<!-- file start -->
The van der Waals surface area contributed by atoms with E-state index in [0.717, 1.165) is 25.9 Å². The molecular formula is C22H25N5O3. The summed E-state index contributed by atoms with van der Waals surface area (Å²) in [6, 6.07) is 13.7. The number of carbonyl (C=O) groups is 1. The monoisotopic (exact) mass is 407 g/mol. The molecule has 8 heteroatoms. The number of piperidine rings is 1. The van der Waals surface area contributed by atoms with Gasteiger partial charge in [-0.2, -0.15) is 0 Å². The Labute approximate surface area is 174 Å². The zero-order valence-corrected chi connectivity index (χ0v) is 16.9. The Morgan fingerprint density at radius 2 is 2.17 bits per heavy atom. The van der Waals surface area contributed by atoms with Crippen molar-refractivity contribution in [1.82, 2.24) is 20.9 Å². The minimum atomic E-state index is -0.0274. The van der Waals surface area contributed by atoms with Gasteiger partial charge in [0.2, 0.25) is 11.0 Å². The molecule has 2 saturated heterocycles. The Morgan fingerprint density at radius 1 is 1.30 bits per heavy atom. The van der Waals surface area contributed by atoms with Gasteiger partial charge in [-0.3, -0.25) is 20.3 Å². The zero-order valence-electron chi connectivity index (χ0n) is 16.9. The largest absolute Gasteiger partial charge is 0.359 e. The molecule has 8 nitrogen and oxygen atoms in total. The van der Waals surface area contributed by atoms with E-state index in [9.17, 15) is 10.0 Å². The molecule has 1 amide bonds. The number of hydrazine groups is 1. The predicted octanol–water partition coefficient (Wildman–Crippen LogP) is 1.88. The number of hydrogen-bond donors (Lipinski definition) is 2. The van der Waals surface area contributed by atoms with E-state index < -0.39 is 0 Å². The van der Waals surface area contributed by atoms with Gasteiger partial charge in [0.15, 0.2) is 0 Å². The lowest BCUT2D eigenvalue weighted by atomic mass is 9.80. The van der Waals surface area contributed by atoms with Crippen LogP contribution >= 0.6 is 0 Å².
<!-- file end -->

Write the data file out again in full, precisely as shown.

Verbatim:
The van der Waals surface area contributed by atoms with E-state index in [0.717, 1.165) is 25.9 Å². The molecular formula is C22H25N5O3. The summed E-state index contributed by atoms with van der Waals surface area (Å²) in [6, 6.07) is 13.7. The number of carbonyl (C=O) groups is 1. The monoisotopic (exact) mass is 407 g/mol. The molecule has 8 heteroatoms. The number of piperidine rings is 1. The van der Waals surface area contributed by atoms with Gasteiger partial charge in [-0.2, -0.15) is 0 Å². The Labute approximate surface area is 174 Å². The zero-order valence-corrected chi connectivity index (χ0v) is 16.9. The Morgan fingerprint density at radius 2 is 2.17 bits per heavy atom. The van der Waals surface area contributed by atoms with Crippen molar-refractivity contribution in [1.82, 2.24) is 20.9 Å². The minimum atomic E-state index is -0.0274. The van der Waals surface area contributed by atoms with Gasteiger partial charge in [0.2, 0.25) is 11.0 Å². The molecule has 2 saturated heterocycles. The Morgan fingerprint density at radius 1 is 1.30 bits per heavy atom. The van der Waals surface area contributed by atoms with Gasteiger partial charge in [-0.3, -0.25) is 20.3 Å². The zero-order valence-electron chi connectivity index (χ0n) is 16.9. The largest absolute Gasteiger partial charge is 0.359 e. The molecule has 8 nitrogen and oxygen atoms in total. The van der Waals surface area contributed by atoms with E-state index in [9.17, 15) is 10.0 Å². The molecule has 1 amide bonds. The number of hydrazine groups is 1. The predicted octanol–water partition coefficient (Wildman–Crippen LogP) is 1.88. The number of hydrogen-bond donors (Lipinski definition) is 2. The van der Waals surface area contributed by atoms with E-state index < -0.39 is 0 Å². The van der Waals surface area contributed by atoms with Gasteiger partial charge in [0.15, 0.2) is 0 Å². The lowest BCUT2D eigenvalue weighted by atomic mass is 9.80. The van der Waals surface area contributed by atoms with Crippen LogP contribution >= 0.6 is 0 Å².